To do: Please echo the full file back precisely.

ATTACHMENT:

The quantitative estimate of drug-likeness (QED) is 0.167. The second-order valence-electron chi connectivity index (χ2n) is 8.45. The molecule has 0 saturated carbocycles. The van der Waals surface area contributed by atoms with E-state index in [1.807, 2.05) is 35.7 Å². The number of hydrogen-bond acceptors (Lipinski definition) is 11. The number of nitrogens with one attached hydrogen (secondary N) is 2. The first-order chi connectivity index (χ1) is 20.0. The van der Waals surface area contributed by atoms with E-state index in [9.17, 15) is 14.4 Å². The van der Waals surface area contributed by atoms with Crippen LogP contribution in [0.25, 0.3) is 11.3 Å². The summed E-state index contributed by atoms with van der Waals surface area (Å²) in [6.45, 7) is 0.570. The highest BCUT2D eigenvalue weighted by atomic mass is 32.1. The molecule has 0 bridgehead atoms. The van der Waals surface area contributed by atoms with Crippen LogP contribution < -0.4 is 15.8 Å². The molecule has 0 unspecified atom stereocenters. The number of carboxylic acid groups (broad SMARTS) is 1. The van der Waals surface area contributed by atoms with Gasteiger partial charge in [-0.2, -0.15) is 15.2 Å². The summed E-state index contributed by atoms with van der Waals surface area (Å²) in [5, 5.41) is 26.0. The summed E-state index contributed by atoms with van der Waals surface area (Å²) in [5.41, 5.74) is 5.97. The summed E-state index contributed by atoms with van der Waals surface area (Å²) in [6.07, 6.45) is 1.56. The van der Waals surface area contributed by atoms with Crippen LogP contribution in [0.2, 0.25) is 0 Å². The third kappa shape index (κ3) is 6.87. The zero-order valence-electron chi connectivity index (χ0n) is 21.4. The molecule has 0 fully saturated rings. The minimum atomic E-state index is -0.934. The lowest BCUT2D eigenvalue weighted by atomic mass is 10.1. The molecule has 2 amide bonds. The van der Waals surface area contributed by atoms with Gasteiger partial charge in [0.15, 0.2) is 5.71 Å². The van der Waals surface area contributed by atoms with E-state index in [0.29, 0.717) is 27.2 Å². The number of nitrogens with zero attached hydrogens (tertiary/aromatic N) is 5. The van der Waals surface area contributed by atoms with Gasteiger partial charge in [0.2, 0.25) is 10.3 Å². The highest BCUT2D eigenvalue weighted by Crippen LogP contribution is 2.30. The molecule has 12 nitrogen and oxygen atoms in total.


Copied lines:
The quantitative estimate of drug-likeness (QED) is 0.167. The second-order valence-electron chi connectivity index (χ2n) is 8.45. The molecule has 0 saturated carbocycles. The van der Waals surface area contributed by atoms with E-state index in [1.807, 2.05) is 35.7 Å². The number of hydrogen-bond acceptors (Lipinski definition) is 11. The number of nitrogens with one attached hydrogen (secondary N) is 2. The first-order chi connectivity index (χ1) is 20.0. The van der Waals surface area contributed by atoms with E-state index in [9.17, 15) is 14.4 Å². The van der Waals surface area contributed by atoms with Crippen LogP contribution in [0.25, 0.3) is 11.3 Å². The summed E-state index contributed by atoms with van der Waals surface area (Å²) in [6.45, 7) is 0.570. The highest BCUT2D eigenvalue weighted by atomic mass is 32.1. The molecule has 0 bridgehead atoms. The van der Waals surface area contributed by atoms with Crippen LogP contribution < -0.4 is 15.8 Å². The molecule has 0 unspecified atom stereocenters. The number of carboxylic acid groups (broad SMARTS) is 1. The van der Waals surface area contributed by atoms with Gasteiger partial charge in [-0.2, -0.15) is 15.2 Å². The summed E-state index contributed by atoms with van der Waals surface area (Å²) in [5, 5.41) is 26.0. The summed E-state index contributed by atoms with van der Waals surface area (Å²) in [5.41, 5.74) is 5.97. The summed E-state index contributed by atoms with van der Waals surface area (Å²) in [6.07, 6.45) is 1.56. The van der Waals surface area contributed by atoms with Crippen LogP contribution in [0.2, 0.25) is 0 Å². The third kappa shape index (κ3) is 6.87. The zero-order valence-electron chi connectivity index (χ0n) is 21.4. The molecule has 0 fully saturated rings. The minimum atomic E-state index is -0.934. The lowest BCUT2D eigenvalue weighted by atomic mass is 10.1. The molecule has 2 amide bonds. The van der Waals surface area contributed by atoms with Gasteiger partial charge in [0.15, 0.2) is 5.71 Å². The van der Waals surface area contributed by atoms with E-state index in [0.29, 0.717) is 27.2 Å². The number of nitrogens with zero attached hydrogens (tertiary/aromatic N) is 5. The van der Waals surface area contributed by atoms with Gasteiger partial charge in [0.2, 0.25) is 10.3 Å². The highest BCUT2D eigenvalue weighted by Crippen LogP contribution is 2.30. The molecule has 12 nitrogen and oxygen atoms in total.